Check Your Amazon Account: You Might Have a Free Credit

Apple is crediting the accounts of e-book buyers. The tech giant was found guilty of conspiring with publishers to raise the prices of e-books.

Daniel Roland/AFP/Getty Images

If you bought an e-book from major book retailers between April 2010 and May 2012, chances are good that you could soon be enjoying some free stuff.

The store credits appearing in consumers’ iTunes, Amazon, Barnes & Noble, and Kobo accounts (or checks in mailboxes) are part of a $450 million settlement Apple must pay after the tech giant was found guilty of conspiring with five major publishers to jack up the price of e-books. As Farhad Manjoo wrote for Slate in 2013, Apple’s brazen approach—“telegraphing their moves to the press, memorializing their discussions over email, hinting at their anti-competitive agreements in public statements and strategizing in swanky restaurants”—was successful in raising the prices of e-books. He wrote:

Overnight, the average price of e-books rose by nearly 20 percent, with some best-sellers shooting up by close to 50 percent. Books that used to sell for $9.99 were now $12.99 or $14.99, prices that Apple and the publishers believed would threaten, the undisputed king of e-books.

Ultimately, however, the higher prices doomed Apple’s iBookstore, Manjoo wrote. And when the Justice Department pressed antitrust charges in 2012, Apple decided to go to trial instead of following the publishers’ examples and striking a deal with the government. Now, years later, Apple is paying a steep price. The legal saga came to an end in March when the Supreme Court declined to hear Apple’s appeal of a lower court’s decision that it pay out millions for “engaging in a conspiracy that violated federal antitrust laws,” according to Reuters.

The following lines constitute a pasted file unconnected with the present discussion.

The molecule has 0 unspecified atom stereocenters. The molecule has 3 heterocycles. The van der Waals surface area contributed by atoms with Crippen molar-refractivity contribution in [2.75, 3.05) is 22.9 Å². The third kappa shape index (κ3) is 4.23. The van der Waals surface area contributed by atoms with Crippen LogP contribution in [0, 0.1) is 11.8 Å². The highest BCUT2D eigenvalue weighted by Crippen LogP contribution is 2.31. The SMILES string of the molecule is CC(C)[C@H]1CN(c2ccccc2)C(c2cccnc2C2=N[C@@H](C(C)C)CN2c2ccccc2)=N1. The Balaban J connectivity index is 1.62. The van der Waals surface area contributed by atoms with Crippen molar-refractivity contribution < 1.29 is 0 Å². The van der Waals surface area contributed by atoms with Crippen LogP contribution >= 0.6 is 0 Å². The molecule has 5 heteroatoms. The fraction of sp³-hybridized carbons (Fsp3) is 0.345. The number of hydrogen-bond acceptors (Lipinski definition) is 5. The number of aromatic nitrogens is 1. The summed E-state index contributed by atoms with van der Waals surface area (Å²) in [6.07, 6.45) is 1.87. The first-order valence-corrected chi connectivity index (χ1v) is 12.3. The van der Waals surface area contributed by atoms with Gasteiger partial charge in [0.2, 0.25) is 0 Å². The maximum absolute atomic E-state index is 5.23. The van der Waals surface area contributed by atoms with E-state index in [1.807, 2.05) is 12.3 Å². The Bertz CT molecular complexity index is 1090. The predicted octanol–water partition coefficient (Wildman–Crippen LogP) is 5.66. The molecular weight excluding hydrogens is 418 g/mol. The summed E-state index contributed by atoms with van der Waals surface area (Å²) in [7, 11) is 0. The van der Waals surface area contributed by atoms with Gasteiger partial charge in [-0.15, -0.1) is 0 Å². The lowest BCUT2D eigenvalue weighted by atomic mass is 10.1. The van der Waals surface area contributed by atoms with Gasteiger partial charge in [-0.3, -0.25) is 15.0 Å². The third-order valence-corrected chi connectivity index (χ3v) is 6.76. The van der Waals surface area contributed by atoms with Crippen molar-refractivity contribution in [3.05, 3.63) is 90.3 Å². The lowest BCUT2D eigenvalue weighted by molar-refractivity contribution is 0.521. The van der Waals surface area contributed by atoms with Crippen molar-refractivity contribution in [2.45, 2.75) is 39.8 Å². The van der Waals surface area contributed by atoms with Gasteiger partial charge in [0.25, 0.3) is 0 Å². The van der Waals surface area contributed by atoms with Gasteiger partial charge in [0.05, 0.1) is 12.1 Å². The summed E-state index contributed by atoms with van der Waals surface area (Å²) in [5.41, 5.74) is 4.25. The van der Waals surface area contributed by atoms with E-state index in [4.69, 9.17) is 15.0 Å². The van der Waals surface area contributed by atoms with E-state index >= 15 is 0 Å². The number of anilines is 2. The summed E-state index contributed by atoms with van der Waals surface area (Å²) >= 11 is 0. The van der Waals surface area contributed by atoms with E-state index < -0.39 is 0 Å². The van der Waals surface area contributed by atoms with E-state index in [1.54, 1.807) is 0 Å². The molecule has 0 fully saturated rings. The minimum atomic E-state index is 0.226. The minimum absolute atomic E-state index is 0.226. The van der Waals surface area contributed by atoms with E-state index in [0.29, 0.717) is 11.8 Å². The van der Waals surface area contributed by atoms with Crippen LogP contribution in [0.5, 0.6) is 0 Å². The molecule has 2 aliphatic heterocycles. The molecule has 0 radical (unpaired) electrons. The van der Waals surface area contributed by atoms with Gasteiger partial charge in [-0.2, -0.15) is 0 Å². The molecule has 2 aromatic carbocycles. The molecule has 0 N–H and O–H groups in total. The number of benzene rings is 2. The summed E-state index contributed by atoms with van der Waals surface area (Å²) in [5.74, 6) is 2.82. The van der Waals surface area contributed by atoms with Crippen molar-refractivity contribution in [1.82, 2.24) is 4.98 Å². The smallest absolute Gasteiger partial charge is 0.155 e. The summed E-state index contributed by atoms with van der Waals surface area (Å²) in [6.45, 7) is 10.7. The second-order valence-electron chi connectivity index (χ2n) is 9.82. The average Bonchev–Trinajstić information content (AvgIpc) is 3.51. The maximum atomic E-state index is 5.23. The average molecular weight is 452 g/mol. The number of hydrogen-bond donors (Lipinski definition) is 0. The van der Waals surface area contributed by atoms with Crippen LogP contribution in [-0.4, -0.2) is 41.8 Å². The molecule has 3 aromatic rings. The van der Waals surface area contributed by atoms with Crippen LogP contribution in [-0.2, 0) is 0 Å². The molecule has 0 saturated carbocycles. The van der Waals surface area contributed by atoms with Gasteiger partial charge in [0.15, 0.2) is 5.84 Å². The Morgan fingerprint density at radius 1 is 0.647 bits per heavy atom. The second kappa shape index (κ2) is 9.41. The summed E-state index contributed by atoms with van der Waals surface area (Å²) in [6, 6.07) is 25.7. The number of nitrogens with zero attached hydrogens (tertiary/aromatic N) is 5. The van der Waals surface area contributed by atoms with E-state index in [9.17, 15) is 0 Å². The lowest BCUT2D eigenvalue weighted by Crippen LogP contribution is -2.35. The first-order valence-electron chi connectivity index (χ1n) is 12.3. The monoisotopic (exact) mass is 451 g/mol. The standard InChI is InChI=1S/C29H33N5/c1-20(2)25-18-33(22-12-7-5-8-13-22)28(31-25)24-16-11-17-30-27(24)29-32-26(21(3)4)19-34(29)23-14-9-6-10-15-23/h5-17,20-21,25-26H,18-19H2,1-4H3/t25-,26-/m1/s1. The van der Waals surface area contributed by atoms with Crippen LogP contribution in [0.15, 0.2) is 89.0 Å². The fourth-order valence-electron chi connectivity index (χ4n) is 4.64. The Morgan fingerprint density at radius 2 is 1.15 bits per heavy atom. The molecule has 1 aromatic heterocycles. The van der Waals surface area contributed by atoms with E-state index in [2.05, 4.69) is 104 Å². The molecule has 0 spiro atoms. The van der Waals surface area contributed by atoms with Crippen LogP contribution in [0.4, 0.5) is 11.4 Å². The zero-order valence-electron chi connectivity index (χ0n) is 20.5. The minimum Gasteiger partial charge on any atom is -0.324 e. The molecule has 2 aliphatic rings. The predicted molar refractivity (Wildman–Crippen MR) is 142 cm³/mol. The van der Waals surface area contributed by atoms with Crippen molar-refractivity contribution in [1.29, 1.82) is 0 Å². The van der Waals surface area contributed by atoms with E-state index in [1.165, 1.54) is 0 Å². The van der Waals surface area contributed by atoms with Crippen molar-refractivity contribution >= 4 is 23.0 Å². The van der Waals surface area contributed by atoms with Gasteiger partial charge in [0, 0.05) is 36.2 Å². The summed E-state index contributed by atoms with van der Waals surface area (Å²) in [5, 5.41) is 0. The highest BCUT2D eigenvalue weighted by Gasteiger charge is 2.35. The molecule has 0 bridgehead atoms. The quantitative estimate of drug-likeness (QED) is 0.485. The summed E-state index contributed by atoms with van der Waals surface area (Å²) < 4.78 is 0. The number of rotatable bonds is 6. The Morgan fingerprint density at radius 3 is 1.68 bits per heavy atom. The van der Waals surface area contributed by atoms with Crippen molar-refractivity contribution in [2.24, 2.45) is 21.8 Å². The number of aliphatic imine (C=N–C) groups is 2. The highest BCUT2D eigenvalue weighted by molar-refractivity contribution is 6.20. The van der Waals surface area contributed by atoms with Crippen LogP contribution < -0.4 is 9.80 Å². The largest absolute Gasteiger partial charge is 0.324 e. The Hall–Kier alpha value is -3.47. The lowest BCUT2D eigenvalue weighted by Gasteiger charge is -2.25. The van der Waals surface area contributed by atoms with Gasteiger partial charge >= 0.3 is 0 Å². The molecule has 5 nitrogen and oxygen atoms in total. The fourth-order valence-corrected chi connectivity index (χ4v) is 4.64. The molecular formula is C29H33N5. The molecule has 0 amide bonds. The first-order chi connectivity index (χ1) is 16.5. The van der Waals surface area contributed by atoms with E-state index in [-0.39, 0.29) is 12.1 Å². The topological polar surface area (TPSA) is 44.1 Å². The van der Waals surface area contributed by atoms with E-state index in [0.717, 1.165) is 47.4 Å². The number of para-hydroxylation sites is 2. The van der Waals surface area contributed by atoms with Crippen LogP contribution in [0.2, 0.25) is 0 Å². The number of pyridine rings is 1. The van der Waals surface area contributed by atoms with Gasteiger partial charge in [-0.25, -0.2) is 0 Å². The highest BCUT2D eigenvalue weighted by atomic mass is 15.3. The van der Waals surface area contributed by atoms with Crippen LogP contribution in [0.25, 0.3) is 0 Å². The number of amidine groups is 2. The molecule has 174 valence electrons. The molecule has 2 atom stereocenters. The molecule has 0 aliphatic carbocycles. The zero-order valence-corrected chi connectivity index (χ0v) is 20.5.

Hagens Berman, the law firm that brought the class-action lawsuit against Apple and the five publishers, said in a statement that “consumers will receive a $6.93 credit for every e-book that was a New York Times bestseller, and a $1.57 credit for other e-books.” It said:

Attorneys say the process is uniquely simple for consumers—credits will be automatically sent directly into the accounts of consumers at major book retailers, including Inc., Barnes & Noble Inc., Kobo Inc. and Apple. Retailers will issue emails and put the credits in the accounts simultaneously.

So check your accounts, stock up on a beach read or two, and thank Apple and its price-jacking ways.